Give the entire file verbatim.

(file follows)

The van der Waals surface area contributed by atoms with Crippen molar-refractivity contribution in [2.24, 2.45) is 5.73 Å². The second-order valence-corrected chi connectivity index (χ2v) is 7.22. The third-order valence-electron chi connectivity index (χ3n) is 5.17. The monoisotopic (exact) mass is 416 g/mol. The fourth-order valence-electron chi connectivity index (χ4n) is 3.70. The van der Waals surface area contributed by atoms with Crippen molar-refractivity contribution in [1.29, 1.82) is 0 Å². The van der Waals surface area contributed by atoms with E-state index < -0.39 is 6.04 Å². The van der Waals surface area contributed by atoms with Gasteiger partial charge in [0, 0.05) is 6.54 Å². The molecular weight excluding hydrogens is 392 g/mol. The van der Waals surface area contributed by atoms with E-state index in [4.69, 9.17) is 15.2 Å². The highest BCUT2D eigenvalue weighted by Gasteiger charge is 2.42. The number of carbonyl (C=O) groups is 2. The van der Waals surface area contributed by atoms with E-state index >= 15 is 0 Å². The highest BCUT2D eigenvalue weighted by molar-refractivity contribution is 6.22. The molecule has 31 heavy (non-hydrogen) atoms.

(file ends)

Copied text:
The van der Waals surface area contributed by atoms with Crippen molar-refractivity contribution in [2.24, 2.45) is 5.73 Å². The second-order valence-corrected chi connectivity index (χ2v) is 7.22. The third-order valence-electron chi connectivity index (χ3n) is 5.17. The monoisotopic (exact) mass is 416 g/mol. The fourth-order valence-electron chi connectivity index (χ4n) is 3.70. The van der Waals surface area contributed by atoms with Crippen molar-refractivity contribution in [1.29, 1.82) is 0 Å². The van der Waals surface area contributed by atoms with E-state index < -0.39 is 6.04 Å². The van der Waals surface area contributed by atoms with Gasteiger partial charge in [0, 0.05) is 6.54 Å². The molecular weight excluding hydrogens is 392 g/mol. The van der Waals surface area contributed by atoms with E-state index in [4.69, 9.17) is 15.2 Å². The highest BCUT2D eigenvalue weighted by Gasteiger charge is 2.42. The number of carbonyl (C=O) groups is 2. The van der Waals surface area contributed by atoms with E-state index >= 15 is 0 Å². The highest BCUT2D eigenvalue weighted by molar-refractivity contribution is 6.22. The molecule has 31 heavy (non-hydrogen) atoms.